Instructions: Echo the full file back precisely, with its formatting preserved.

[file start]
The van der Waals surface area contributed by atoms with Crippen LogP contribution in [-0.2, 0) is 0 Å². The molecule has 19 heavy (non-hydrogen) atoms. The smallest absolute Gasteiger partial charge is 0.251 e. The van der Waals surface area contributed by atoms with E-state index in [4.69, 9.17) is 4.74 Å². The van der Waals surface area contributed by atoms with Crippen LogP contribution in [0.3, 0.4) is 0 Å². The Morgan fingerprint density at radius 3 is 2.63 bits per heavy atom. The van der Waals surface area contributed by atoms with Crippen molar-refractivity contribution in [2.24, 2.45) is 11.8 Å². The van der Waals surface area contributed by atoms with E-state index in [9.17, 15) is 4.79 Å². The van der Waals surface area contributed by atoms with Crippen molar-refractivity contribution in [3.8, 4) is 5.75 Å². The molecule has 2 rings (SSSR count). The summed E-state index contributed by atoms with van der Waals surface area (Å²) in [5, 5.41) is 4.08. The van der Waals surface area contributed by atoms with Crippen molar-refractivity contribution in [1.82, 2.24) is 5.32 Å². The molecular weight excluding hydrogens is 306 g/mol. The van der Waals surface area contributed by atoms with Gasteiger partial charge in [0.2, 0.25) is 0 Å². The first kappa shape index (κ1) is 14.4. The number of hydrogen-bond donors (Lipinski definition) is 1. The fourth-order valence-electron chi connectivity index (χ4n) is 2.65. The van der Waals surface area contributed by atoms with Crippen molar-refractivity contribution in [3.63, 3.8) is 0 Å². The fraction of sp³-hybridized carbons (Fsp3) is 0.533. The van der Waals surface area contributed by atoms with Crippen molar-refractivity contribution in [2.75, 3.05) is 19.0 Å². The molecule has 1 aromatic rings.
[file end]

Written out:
The van der Waals surface area contributed by atoms with Crippen LogP contribution in [-0.2, 0) is 0 Å². The molecule has 19 heavy (non-hydrogen) atoms. The smallest absolute Gasteiger partial charge is 0.251 e. The van der Waals surface area contributed by atoms with E-state index in [4.69, 9.17) is 4.74 Å². The van der Waals surface area contributed by atoms with Crippen LogP contribution in [0.3, 0.4) is 0 Å². The Morgan fingerprint density at radius 3 is 2.63 bits per heavy atom. The van der Waals surface area contributed by atoms with Crippen molar-refractivity contribution in [2.24, 2.45) is 11.8 Å². The van der Waals surface area contributed by atoms with E-state index in [9.17, 15) is 4.79 Å². The van der Waals surface area contributed by atoms with Crippen molar-refractivity contribution in [3.8, 4) is 5.75 Å². The molecule has 2 rings (SSSR count). The summed E-state index contributed by atoms with van der Waals surface area (Å²) in [5, 5.41) is 4.08. The van der Waals surface area contributed by atoms with Crippen molar-refractivity contribution in [1.82, 2.24) is 5.32 Å². The molecular weight excluding hydrogens is 306 g/mol. The van der Waals surface area contributed by atoms with Gasteiger partial charge in [0.2, 0.25) is 0 Å². The first kappa shape index (κ1) is 14.4. The number of hydrogen-bond donors (Lipinski definition) is 1. The fourth-order valence-electron chi connectivity index (χ4n) is 2.65. The van der Waals surface area contributed by atoms with Crippen molar-refractivity contribution in [3.63, 3.8) is 0 Å². The fraction of sp³-hybridized carbons (Fsp3) is 0.533. The van der Waals surface area contributed by atoms with Crippen molar-refractivity contribution in [2.75, 3.05) is 19.0 Å². The molecule has 1 aromatic rings.